Marchese Debuts 'NYT Magazine' Column, Hopes To Interview Pynchon

  • by February 18, 2019

David Marchese has a reputation for getting quotes from celebrities that go viral on social media. With last weekend’s debut of the reworked Talk column for The New York Times Magazine, the writer is bringing his knack for celebrity interviews to a wider audience.

His “In Conversation” columns at Vulture and New York magazine were notable for getting fresh and even controversial comments from celebrities who had been interviewed countless times before.

Last year’s profile of Quincy Jones – the record producer whose storied career has put him at the nexus of culture, business and politics – had revelations about Michael Jackson, Marlon Brando, the Beatles, Donald Trump and Microsoft co-founder Paul Allen.

And that was a week after Jones had seemingly exhausted himself with a GQ interview filled with recollections of Picasso, Ray Charles, Malcom X, Frank Sinatra, Mark Zuckerberg, Elon Musk, Jeff Bezos and even one-time Nazi propaganda filmmaker Leni Riefenstahl.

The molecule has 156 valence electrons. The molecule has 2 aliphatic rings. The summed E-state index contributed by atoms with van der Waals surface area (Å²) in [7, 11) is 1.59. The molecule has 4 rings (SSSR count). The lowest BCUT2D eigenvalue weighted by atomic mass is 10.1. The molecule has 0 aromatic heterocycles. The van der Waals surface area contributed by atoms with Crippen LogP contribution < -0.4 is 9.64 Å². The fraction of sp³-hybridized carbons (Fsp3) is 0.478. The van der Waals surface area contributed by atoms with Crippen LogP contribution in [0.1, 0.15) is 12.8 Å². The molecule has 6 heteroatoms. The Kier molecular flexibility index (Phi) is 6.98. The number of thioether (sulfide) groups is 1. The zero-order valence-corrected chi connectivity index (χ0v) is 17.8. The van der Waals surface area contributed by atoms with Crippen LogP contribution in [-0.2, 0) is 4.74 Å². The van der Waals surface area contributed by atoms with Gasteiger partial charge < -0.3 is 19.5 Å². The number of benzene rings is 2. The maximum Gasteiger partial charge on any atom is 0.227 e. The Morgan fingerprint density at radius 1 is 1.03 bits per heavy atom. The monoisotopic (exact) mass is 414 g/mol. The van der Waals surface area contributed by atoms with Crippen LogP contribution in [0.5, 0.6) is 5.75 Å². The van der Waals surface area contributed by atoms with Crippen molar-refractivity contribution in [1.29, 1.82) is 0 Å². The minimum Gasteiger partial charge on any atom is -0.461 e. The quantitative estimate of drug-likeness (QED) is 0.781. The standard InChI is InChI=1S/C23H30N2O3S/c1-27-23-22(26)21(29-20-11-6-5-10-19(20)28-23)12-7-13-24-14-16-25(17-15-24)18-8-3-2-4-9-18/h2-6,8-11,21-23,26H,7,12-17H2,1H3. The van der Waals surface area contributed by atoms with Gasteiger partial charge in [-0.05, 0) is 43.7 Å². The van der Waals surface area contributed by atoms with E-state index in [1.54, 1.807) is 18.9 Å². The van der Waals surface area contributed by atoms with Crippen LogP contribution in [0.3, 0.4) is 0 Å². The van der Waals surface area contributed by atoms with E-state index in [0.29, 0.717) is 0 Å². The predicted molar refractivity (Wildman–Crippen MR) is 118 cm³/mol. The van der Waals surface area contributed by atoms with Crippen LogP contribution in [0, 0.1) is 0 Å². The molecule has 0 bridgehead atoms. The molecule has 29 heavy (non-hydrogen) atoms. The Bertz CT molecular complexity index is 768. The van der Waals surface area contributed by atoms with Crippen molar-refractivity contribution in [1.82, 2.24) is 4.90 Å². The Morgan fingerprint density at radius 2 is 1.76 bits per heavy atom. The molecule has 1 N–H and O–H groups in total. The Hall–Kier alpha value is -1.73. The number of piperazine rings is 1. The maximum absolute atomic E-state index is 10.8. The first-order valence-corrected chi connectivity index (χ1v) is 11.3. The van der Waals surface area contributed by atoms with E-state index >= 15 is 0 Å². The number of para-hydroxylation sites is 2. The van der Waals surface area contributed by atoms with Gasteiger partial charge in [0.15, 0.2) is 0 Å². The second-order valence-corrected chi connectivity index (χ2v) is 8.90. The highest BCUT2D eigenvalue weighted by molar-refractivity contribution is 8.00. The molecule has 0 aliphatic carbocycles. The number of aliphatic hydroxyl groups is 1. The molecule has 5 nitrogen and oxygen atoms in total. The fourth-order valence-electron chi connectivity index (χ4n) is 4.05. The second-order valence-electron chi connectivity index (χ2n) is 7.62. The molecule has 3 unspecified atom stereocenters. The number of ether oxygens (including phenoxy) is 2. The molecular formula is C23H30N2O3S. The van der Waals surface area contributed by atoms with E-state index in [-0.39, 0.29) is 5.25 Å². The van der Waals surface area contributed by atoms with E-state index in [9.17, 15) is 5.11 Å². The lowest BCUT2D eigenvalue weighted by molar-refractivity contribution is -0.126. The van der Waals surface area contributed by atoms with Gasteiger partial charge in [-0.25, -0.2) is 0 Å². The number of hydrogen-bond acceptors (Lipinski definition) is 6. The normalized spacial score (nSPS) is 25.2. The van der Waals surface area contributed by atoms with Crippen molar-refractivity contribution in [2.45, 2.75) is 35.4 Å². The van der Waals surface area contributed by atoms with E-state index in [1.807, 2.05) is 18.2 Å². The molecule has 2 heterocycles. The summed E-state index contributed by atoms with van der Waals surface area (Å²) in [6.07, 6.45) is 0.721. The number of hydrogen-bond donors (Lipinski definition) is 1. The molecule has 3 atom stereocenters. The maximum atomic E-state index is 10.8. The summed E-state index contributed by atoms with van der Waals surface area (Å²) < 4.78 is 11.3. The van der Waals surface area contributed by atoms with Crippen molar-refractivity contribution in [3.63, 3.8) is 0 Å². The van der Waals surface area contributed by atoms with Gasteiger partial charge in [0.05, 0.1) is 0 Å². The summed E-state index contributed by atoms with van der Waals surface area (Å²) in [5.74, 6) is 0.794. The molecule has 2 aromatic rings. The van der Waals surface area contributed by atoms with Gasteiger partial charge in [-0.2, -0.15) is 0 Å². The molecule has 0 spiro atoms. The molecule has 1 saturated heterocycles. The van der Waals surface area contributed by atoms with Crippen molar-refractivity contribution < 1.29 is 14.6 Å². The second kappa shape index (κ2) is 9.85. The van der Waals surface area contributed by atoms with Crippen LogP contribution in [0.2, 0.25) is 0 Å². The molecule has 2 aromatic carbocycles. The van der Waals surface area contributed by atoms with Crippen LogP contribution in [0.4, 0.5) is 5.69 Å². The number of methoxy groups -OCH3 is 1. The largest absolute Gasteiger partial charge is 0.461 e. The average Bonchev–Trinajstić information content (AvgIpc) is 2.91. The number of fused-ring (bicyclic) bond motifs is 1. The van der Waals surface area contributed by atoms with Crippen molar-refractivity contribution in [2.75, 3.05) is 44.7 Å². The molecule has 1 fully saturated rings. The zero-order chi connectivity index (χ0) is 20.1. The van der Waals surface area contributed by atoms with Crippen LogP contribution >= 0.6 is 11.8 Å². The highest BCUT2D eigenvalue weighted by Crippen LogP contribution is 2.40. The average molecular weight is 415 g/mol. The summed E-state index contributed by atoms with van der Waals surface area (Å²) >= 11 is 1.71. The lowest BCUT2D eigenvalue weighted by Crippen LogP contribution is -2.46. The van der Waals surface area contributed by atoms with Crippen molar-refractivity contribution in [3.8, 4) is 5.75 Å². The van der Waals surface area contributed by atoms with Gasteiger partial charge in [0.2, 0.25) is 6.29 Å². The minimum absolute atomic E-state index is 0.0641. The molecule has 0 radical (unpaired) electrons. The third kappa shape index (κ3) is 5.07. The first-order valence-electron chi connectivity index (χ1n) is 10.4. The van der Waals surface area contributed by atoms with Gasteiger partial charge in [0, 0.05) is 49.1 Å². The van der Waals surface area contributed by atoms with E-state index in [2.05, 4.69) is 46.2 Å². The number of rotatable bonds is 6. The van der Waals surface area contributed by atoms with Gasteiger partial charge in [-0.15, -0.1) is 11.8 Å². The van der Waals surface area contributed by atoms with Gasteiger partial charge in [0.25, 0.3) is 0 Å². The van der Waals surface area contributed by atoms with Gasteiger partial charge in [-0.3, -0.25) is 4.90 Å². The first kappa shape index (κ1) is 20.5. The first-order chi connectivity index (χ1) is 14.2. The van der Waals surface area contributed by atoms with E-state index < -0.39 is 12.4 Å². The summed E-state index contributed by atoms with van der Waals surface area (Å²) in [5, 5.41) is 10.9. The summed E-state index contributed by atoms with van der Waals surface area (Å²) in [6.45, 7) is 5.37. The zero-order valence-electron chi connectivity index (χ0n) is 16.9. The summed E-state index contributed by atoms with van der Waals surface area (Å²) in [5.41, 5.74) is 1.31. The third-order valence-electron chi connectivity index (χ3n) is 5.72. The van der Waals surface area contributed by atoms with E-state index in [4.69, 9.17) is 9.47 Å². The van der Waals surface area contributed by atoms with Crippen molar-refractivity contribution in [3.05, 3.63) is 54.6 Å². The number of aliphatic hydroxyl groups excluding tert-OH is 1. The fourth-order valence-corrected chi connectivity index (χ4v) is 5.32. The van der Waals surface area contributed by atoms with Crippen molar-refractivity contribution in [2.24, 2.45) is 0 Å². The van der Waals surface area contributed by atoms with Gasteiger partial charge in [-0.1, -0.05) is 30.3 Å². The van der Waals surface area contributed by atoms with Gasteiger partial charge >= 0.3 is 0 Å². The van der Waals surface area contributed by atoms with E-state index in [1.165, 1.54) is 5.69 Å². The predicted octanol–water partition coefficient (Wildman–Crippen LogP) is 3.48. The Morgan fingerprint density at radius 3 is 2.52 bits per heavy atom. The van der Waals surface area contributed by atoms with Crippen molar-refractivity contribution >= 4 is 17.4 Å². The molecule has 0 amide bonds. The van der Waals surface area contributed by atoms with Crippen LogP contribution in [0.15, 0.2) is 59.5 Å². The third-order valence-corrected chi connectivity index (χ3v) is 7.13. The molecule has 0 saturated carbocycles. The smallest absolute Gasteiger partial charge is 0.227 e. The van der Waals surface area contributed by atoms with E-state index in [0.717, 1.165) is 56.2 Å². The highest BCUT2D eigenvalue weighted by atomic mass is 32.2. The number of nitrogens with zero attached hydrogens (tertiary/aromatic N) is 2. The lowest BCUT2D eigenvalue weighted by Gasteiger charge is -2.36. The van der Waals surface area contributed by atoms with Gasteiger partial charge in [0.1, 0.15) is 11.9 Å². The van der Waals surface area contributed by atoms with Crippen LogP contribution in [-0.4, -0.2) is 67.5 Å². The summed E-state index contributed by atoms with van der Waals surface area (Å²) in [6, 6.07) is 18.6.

“I really just want to have authentic conversations about what somebody thinks, about how they feel about a given subject,” Marchese told Adweek. He prepares for interviews by reading every profile he can find about a subject and type up pages of questions. Marchese then winnows down those questions and memorizes them to avoid breaking up the rhythm of the interview.

Actor Meg Ryan, whose appearance in romantic comedies like “When Harry Met Sally” and “Sleepless in Seattle” helped to redefine the genre for a new generation, is featured in the first Talk column. She revealed that she’s now writing a rom-com after leaving Hollywood more than 10 years ago to focus on her personal life.

“I like the famous I am now: I walk into other people’s paparazzi photos, but I can also get a restaurant reservation,” Ryan said in the interview.

Marchese said he really wants to interview Thomas Pynchon, author of the post-modern magnum opus “Gravity’s Rainbow,” who is notoriously reclusive. That would be a fantastic “get," he noted in a Times Insider piece where he himself was interviewed.

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